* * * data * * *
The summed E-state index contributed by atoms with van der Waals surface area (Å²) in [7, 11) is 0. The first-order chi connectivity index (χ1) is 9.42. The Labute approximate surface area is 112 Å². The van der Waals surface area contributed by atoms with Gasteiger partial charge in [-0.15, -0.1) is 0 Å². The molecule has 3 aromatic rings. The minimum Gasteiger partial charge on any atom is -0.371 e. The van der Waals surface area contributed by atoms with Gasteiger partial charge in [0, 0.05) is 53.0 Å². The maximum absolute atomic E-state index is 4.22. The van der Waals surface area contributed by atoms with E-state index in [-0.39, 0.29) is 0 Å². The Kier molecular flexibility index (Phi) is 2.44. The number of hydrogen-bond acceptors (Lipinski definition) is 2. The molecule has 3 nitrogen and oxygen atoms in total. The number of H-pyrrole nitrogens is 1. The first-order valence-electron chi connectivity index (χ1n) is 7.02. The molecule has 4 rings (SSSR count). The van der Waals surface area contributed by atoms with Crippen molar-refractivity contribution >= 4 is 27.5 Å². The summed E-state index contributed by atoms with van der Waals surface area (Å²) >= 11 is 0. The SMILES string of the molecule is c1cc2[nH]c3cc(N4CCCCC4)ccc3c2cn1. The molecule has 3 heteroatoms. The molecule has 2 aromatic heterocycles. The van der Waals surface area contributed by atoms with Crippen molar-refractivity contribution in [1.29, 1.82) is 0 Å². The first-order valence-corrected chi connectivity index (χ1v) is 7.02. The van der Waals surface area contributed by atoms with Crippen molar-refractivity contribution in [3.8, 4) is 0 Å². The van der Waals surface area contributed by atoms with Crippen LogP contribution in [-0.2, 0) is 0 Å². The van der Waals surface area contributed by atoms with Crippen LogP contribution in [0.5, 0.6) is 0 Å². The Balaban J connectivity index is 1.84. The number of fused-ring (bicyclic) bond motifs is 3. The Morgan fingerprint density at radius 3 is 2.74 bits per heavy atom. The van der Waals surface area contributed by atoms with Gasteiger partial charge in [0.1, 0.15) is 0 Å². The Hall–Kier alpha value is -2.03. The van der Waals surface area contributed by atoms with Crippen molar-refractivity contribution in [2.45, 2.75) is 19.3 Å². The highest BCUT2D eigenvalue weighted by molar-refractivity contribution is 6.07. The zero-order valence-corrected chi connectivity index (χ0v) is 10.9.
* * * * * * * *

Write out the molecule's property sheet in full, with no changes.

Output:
The summed E-state index contributed by atoms with van der Waals surface area (Å²) in [7, 11) is 0. The first-order chi connectivity index (χ1) is 9.42. The Labute approximate surface area is 112 Å². The van der Waals surface area contributed by atoms with Gasteiger partial charge in [-0.15, -0.1) is 0 Å². The molecule has 3 aromatic rings. The minimum Gasteiger partial charge on any atom is -0.371 e. The van der Waals surface area contributed by atoms with Gasteiger partial charge in [0, 0.05) is 53.0 Å². The maximum absolute atomic E-state index is 4.22. The van der Waals surface area contributed by atoms with E-state index in [-0.39, 0.29) is 0 Å². The Kier molecular flexibility index (Phi) is 2.44. The number of hydrogen-bond acceptors (Lipinski definition) is 2. The molecule has 3 nitrogen and oxygen atoms in total. The number of H-pyrrole nitrogens is 1. The first-order valence-electron chi connectivity index (χ1n) is 7.02. The molecule has 4 rings (SSSR count). The van der Waals surface area contributed by atoms with Crippen molar-refractivity contribution >= 4 is 27.5 Å². The summed E-state index contributed by atoms with van der Waals surface area (Å²) >= 11 is 0. The SMILES string of the molecule is c1cc2[nH]c3cc(N4CCCCC4)ccc3c2cn1. The molecule has 3 heteroatoms. The molecule has 2 aromatic heterocycles. The van der Waals surface area contributed by atoms with Crippen molar-refractivity contribution in [1.29, 1.82) is 0 Å². The first-order valence-corrected chi connectivity index (χ1v) is 7.02. The van der Waals surface area contributed by atoms with Crippen molar-refractivity contribution in [3.8, 4) is 0 Å². The van der Waals surface area contributed by atoms with Crippen LogP contribution in [-0.2, 0) is 0 Å². The van der Waals surface area contributed by atoms with Crippen LogP contribution in [0.5, 0.6) is 0 Å². The Balaban J connectivity index is 1.84. The number of fused-ring (bicyclic) bond motifs is 3. The Morgan fingerprint density at radius 3 is 2.74 bits per heavy atom. The van der Waals surface area contributed by atoms with Gasteiger partial charge in [0.1, 0.15) is 0 Å². The Hall–Kier alpha value is -2.03. The van der Waals surface area contributed by atoms with Crippen molar-refractivity contribution in [2.45, 2.75) is 19.3 Å². The highest BCUT2D eigenvalue weighted by molar-refractivity contribution is 6.07. The zero-order valence-corrected chi connectivity index (χ0v) is 10.9.